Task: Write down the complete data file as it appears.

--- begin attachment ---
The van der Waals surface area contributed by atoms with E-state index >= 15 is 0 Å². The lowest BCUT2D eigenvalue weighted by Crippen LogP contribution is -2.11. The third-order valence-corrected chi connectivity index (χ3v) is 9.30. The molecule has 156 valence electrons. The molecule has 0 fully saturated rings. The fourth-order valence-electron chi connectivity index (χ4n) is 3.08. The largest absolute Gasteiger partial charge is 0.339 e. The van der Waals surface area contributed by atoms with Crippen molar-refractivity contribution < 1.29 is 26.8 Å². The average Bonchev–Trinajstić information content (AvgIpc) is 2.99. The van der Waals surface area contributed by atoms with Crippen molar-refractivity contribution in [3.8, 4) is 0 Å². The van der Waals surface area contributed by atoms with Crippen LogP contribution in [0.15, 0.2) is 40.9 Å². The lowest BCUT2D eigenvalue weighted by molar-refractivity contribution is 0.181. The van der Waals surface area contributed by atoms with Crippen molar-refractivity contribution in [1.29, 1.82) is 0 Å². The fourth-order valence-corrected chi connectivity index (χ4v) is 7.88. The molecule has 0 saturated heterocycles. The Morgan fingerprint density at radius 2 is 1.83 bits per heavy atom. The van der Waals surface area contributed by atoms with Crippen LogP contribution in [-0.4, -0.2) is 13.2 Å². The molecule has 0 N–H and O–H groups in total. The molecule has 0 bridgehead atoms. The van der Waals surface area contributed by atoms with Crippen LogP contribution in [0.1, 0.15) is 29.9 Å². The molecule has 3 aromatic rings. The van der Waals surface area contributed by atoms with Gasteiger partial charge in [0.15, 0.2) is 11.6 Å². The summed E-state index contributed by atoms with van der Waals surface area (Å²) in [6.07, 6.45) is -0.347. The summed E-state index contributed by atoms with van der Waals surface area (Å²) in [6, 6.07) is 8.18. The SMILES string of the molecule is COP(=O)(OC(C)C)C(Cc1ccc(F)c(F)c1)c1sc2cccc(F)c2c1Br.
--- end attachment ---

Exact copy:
The van der Waals surface area contributed by atoms with E-state index >= 15 is 0 Å². The lowest BCUT2D eigenvalue weighted by Crippen LogP contribution is -2.11. The third-order valence-corrected chi connectivity index (χ3v) is 9.30. The molecule has 156 valence electrons. The molecule has 0 fully saturated rings. The fourth-order valence-electron chi connectivity index (χ4n) is 3.08. The largest absolute Gasteiger partial charge is 0.339 e. The van der Waals surface area contributed by atoms with Crippen molar-refractivity contribution < 1.29 is 26.8 Å². The average Bonchev–Trinajstić information content (AvgIpc) is 2.99. The van der Waals surface area contributed by atoms with Crippen molar-refractivity contribution in [3.8, 4) is 0 Å². The van der Waals surface area contributed by atoms with Crippen LogP contribution in [0.15, 0.2) is 40.9 Å². The lowest BCUT2D eigenvalue weighted by molar-refractivity contribution is 0.181. The van der Waals surface area contributed by atoms with Crippen molar-refractivity contribution in [1.29, 1.82) is 0 Å². The fourth-order valence-corrected chi connectivity index (χ4v) is 7.88. The molecule has 0 saturated heterocycles. The Morgan fingerprint density at radius 2 is 1.83 bits per heavy atom. The van der Waals surface area contributed by atoms with Crippen LogP contribution in [-0.4, -0.2) is 13.2 Å². The molecule has 0 N–H and O–H groups in total. The molecule has 0 bridgehead atoms. The van der Waals surface area contributed by atoms with Crippen LogP contribution in [0.1, 0.15) is 29.9 Å². The molecule has 3 aromatic rings. The van der Waals surface area contributed by atoms with Gasteiger partial charge in [0.15, 0.2) is 11.6 Å². The summed E-state index contributed by atoms with van der Waals surface area (Å²) in [6.07, 6.45) is -0.347. The summed E-state index contributed by atoms with van der Waals surface area (Å²) in [6, 6.07) is 8.18. The SMILES string of the molecule is COP(=O)(OC(C)C)C(Cc1ccc(F)c(F)c1)c1sc2cccc(F)c2c1Br.